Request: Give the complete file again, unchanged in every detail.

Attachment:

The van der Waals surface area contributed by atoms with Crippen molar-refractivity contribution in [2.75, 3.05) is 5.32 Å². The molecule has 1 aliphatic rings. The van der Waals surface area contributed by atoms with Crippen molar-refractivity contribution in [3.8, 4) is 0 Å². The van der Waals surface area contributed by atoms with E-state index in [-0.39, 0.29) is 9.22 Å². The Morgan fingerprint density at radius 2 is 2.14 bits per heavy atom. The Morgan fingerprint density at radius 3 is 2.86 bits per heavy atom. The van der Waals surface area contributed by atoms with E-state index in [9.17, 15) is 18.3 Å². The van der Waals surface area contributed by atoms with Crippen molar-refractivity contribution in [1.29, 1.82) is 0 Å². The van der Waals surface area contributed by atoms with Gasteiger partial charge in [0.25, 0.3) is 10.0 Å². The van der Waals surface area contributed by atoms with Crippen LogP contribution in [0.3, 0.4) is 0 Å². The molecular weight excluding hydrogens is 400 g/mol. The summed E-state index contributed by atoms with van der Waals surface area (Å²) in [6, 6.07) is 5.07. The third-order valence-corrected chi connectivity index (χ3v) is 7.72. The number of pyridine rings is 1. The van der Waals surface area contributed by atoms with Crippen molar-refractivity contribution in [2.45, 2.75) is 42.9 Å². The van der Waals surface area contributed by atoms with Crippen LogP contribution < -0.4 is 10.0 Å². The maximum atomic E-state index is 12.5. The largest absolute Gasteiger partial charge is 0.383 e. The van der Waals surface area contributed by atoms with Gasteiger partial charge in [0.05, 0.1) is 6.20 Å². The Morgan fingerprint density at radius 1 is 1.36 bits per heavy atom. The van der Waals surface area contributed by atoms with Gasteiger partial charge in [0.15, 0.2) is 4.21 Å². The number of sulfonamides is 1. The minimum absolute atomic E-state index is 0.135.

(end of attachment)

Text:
The van der Waals surface area contributed by atoms with Crippen molar-refractivity contribution in [2.75, 3.05) is 5.32 Å². The molecule has 1 aliphatic rings. The van der Waals surface area contributed by atoms with Crippen molar-refractivity contribution in [3.8, 4) is 0 Å². The van der Waals surface area contributed by atoms with E-state index in [-0.39, 0.29) is 9.22 Å². The Morgan fingerprint density at radius 2 is 2.14 bits per heavy atom. The Morgan fingerprint density at radius 3 is 2.86 bits per heavy atom. The van der Waals surface area contributed by atoms with E-state index in [9.17, 15) is 18.3 Å². The van der Waals surface area contributed by atoms with Crippen molar-refractivity contribution in [1.29, 1.82) is 0 Å². The van der Waals surface area contributed by atoms with Gasteiger partial charge in [0.25, 0.3) is 10.0 Å². The van der Waals surface area contributed by atoms with Crippen LogP contribution in [0.3, 0.4) is 0 Å². The molecular weight excluding hydrogens is 400 g/mol. The summed E-state index contributed by atoms with van der Waals surface area (Å²) in [6, 6.07) is 5.07. The third-order valence-corrected chi connectivity index (χ3v) is 7.72. The number of pyridine rings is 1. The van der Waals surface area contributed by atoms with Crippen molar-refractivity contribution in [2.45, 2.75) is 42.9 Å². The van der Waals surface area contributed by atoms with Crippen LogP contribution < -0.4 is 10.0 Å². The maximum atomic E-state index is 12.5. The largest absolute Gasteiger partial charge is 0.383 e. The van der Waals surface area contributed by atoms with Gasteiger partial charge in [0.05, 0.1) is 6.20 Å². The Morgan fingerprint density at radius 1 is 1.36 bits per heavy atom. The van der Waals surface area contributed by atoms with Gasteiger partial charge in [0.15, 0.2) is 4.21 Å². The number of sulfonamides is 1. The minimum absolute atomic E-state index is 0.135.